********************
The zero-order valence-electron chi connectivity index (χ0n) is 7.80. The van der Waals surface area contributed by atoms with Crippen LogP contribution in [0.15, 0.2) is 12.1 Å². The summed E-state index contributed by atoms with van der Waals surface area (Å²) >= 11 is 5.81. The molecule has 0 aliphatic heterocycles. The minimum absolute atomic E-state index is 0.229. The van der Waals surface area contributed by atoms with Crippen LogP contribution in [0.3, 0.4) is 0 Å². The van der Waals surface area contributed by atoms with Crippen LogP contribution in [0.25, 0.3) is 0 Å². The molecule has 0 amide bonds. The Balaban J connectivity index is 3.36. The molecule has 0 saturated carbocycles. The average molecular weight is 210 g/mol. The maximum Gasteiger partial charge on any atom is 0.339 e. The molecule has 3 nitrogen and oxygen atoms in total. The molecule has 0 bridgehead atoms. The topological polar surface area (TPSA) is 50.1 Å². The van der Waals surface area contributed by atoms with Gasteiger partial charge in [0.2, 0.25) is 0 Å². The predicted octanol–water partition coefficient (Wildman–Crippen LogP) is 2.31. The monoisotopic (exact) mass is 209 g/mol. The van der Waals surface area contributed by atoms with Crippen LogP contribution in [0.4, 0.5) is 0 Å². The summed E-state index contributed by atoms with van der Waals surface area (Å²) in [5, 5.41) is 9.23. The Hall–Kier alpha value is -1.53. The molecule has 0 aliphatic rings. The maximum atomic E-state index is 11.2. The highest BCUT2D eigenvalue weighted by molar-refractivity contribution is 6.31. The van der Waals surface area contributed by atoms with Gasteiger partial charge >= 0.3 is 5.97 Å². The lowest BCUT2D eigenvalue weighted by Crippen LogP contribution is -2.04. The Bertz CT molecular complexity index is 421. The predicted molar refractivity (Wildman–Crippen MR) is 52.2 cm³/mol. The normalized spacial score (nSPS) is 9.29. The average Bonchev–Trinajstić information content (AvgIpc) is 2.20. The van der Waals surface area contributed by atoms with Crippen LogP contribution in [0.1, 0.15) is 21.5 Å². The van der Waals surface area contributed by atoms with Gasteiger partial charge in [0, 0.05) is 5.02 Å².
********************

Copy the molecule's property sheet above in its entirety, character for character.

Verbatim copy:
The zero-order valence-electron chi connectivity index (χ0n) is 7.80. The van der Waals surface area contributed by atoms with Crippen LogP contribution in [0.15, 0.2) is 12.1 Å². The summed E-state index contributed by atoms with van der Waals surface area (Å²) >= 11 is 5.81. The molecule has 0 aliphatic heterocycles. The minimum absolute atomic E-state index is 0.229. The van der Waals surface area contributed by atoms with Crippen LogP contribution in [0.3, 0.4) is 0 Å². The van der Waals surface area contributed by atoms with Crippen LogP contribution in [0.25, 0.3) is 0 Å². The molecule has 0 amide bonds. The Balaban J connectivity index is 3.36. The molecule has 0 saturated carbocycles. The average molecular weight is 210 g/mol. The maximum Gasteiger partial charge on any atom is 0.339 e. The molecule has 3 nitrogen and oxygen atoms in total. The molecule has 0 bridgehead atoms. The topological polar surface area (TPSA) is 50.1 Å². The van der Waals surface area contributed by atoms with Gasteiger partial charge in [0.2, 0.25) is 0 Å². The predicted octanol–water partition coefficient (Wildman–Crippen LogP) is 2.31. The monoisotopic (exact) mass is 209 g/mol. The van der Waals surface area contributed by atoms with Crippen LogP contribution in [0.4, 0.5) is 0 Å². The summed E-state index contributed by atoms with van der Waals surface area (Å²) in [5, 5.41) is 9.23. The Hall–Kier alpha value is -1.53. The molecule has 0 aliphatic rings. The maximum atomic E-state index is 11.2. The highest BCUT2D eigenvalue weighted by molar-refractivity contribution is 6.31. The van der Waals surface area contributed by atoms with Gasteiger partial charge >= 0.3 is 5.97 Å². The lowest BCUT2D eigenvalue weighted by Crippen LogP contribution is -2.04. The Bertz CT molecular complexity index is 421. The predicted molar refractivity (Wildman–Crippen MR) is 52.2 cm³/mol. The normalized spacial score (nSPS) is 9.29. The average Bonchev–Trinajstić information content (AvgIpc) is 2.20. The van der Waals surface area contributed by atoms with Crippen LogP contribution in [0.1, 0.15) is 21.5 Å². The van der Waals surface area contributed by atoms with Gasteiger partial charge in [0, 0.05) is 5.02 Å².